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Status partners with the team behind the programming language Nim

Status partners with the team behind the programming language Nim
This marks Status’ ongoing support for open source projects as well as Status’ commitment to sharding research.

Last week, Status shared a blog post about a research initiative called Nimbus–a Nim implementation of a sharding client for Ethereum.

Today, Status officially announced a partnership with the team behind the Nim programming language; led by Andreas Rumpf.

This partnership will not only support the ongoing sharding research but promote the continued development of the underlying open source language serving as the basis of Status’ work.

The more developed, documented, and robust Nim is, the more in-depth Status R&D can be. Andreas and team have a strong vision for the future of the programming language and Status wants to support them in their efforts.

Why Nim

Status chose to work in Nim because it is a lightweight programming language that suits itself well to light client implementation. It also allows Status to better learn the Ethereum protocol, as well as attract highly specialized developers with a deep understanding and appreciation for the advanced language features.

Finally, the language is backed by a very strong team of talented developers. Andreas started Nim’s development in 2006, only two years later the compiler reached the important milestone of being able to compile itself, a process that is known as “bootstrapping.” For years now many users are deploying Nim applications in production.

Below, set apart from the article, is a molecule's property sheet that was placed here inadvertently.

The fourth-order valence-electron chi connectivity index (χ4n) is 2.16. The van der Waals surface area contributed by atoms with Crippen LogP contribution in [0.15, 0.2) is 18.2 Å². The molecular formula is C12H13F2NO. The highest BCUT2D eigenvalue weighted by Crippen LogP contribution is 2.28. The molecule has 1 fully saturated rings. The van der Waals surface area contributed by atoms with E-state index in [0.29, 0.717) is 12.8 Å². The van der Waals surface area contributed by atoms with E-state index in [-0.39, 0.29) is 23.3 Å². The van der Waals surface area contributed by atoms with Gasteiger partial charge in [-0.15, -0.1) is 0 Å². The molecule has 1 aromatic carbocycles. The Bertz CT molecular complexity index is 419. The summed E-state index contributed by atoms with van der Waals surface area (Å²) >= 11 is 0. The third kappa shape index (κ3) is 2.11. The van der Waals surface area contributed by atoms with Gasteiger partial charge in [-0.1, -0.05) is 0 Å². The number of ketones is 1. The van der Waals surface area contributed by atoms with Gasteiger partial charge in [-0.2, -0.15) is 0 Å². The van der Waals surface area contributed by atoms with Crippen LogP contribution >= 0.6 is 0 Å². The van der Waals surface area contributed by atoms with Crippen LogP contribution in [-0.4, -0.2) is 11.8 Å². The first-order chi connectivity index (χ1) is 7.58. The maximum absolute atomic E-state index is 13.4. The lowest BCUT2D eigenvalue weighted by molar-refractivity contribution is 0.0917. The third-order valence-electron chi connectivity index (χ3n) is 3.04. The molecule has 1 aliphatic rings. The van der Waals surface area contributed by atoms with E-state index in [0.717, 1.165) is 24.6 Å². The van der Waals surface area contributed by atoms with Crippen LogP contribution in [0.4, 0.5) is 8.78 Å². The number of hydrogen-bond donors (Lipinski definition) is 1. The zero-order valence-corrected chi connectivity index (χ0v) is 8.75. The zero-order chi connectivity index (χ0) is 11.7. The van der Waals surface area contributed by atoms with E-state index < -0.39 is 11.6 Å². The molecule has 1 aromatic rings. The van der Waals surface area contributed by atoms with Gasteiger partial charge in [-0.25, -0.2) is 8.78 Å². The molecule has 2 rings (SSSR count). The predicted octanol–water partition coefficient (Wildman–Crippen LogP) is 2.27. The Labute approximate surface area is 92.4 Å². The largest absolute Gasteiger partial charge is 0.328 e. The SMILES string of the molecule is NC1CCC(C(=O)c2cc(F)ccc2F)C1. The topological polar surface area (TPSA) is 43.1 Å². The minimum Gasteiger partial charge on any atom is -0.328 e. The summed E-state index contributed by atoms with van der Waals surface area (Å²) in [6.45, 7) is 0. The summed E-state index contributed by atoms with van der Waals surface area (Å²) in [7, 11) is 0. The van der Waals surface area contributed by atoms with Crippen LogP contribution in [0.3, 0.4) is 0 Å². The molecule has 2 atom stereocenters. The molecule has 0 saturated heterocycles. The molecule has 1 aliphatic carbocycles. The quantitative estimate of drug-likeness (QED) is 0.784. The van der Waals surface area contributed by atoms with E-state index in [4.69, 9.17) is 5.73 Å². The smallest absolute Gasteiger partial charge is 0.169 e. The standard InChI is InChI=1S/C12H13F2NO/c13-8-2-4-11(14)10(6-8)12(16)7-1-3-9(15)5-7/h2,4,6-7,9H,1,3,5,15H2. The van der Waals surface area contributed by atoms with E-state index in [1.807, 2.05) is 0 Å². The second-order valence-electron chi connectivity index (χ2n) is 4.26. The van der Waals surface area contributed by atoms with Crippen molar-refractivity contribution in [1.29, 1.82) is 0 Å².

Nim can be summarized as combining the very best aspects of the well-known programming languages C, Python, and Lisp: Nim is as fast as C, as readable as Python and as extensible as Lisp. This aspect makes Nim unique in the large landscape of existing programming languages.

Nim was envisioned from the start as a simple language with a focus on metaprogramming and with Status’ support, Nim’s metaprogramming will not only cover its syntactic elements but also its semantics and its type system.

The Partnership

This partnership will see Status support Andreas and the Nim team with funding and resources needed to stay focused on the development of the programming language. The Nim team will add at least two paid full-time developers. They will fix bugs, respond to issues, and of course develop the compiler, the standard library as well as its tooling.

So far, the language has been supported by the open source community and generous volunteers and donors who believe in the work. This has created a unique commitment to the project by all those involved but has meant a lack of dedicated and focused computer scientists solely focused on its development.

The Status Nimbus team is very familiar with Nim as core Status contributors Jacek Sieka, Zahary Karadjov, Eugene Kabanov, Ryan Lipscombe, Dustin Brody, and Yuriy Glukhov are active contributors to the Nim repo. There is already deep integration and collaboration between the Nimbus and Nim teams and this partnership will see even further collaboration and support of each other’s work.

A Look Ahead at the Roadmap

With Status’ sponsorship, the Nim team has come up with this ambitious roadmap which makes Nim one of the most exciting languages to watch in the following years. Nim version 1.0.0 is the long overdue commitment to a stable language core that will preserve backward compatibility for years to come.

There is plenty of work to be done before the release of version 1.0.0 which will be outlined in detail in the near future. There are no hard deadlines on a release date, but a detailed milestone tracking all the issues that need to be resolved for v1.0.0 is now available.

Beyond the Partnership

In addition to the sponsorship of Nim’s ongoing core development, there will be a grants program for Nim inspired by Google’s Summer of Code. Developers will be hired to work on specific Nim-related projects.

Examples for grants:

  • Improve the Nimsuggest tool to support the common “language server protocol” that every text editor and IDE is starting to speak.
  • Improve Nim’s package manager, “Nimble”, to support reproducible builds.
  • Improve Nim’s tooling so that the result of macro expansions becomes easier to look at.

For more information about Nimbus, join Status on Riot or Github.

You can learn more and get involved with Nim on Github.


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